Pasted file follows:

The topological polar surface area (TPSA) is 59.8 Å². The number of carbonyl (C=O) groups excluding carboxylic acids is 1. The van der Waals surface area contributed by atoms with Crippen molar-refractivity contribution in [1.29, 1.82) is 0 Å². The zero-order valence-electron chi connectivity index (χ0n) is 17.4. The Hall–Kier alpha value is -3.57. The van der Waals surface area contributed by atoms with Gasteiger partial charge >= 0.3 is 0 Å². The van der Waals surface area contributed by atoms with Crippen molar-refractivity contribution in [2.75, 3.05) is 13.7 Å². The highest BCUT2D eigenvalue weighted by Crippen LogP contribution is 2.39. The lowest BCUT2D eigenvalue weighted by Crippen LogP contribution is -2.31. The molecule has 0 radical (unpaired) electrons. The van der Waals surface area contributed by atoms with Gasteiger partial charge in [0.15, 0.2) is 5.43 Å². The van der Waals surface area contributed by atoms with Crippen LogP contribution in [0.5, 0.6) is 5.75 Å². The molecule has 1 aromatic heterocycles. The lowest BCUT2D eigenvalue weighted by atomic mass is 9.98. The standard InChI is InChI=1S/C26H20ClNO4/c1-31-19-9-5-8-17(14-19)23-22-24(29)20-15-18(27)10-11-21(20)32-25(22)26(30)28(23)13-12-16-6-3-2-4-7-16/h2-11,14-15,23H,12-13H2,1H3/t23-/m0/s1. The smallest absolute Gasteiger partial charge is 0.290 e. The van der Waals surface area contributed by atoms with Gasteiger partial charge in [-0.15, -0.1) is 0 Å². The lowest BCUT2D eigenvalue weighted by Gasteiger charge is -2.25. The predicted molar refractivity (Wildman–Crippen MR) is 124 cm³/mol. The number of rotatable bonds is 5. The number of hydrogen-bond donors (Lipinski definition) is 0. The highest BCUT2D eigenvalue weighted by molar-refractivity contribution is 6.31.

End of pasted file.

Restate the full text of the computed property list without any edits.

The topological polar surface area (TPSA) is 59.8 Å². The number of carbonyl (C=O) groups excluding carboxylic acids is 1. The van der Waals surface area contributed by atoms with Crippen molar-refractivity contribution in [1.29, 1.82) is 0 Å². The zero-order valence-electron chi connectivity index (χ0n) is 17.4. The Hall–Kier alpha value is -3.57. The van der Waals surface area contributed by atoms with Gasteiger partial charge >= 0.3 is 0 Å². The van der Waals surface area contributed by atoms with Crippen molar-refractivity contribution in [2.75, 3.05) is 13.7 Å². The highest BCUT2D eigenvalue weighted by Crippen LogP contribution is 2.39. The lowest BCUT2D eigenvalue weighted by Crippen LogP contribution is -2.31. The molecule has 0 radical (unpaired) electrons. The van der Waals surface area contributed by atoms with Gasteiger partial charge in [0.15, 0.2) is 5.43 Å². The van der Waals surface area contributed by atoms with Crippen LogP contribution in [0.5, 0.6) is 5.75 Å². The molecule has 1 aromatic heterocycles. The lowest BCUT2D eigenvalue weighted by atomic mass is 9.98. The standard InChI is InChI=1S/C26H20ClNO4/c1-31-19-9-5-8-17(14-19)23-22-24(29)20-15-18(27)10-11-21(20)32-25(22)26(30)28(23)13-12-16-6-3-2-4-7-16/h2-11,14-15,23H,12-13H2,1H3/t23-/m0/s1. The smallest absolute Gasteiger partial charge is 0.290 e. The van der Waals surface area contributed by atoms with Gasteiger partial charge in [-0.15, -0.1) is 0 Å². The lowest BCUT2D eigenvalue weighted by Gasteiger charge is -2.25. The predicted molar refractivity (Wildman–Crippen MR) is 124 cm³/mol. The number of rotatable bonds is 5. The number of hydrogen-bond donors (Lipinski definition) is 0. The highest BCUT2D eigenvalue weighted by molar-refractivity contribution is 6.31.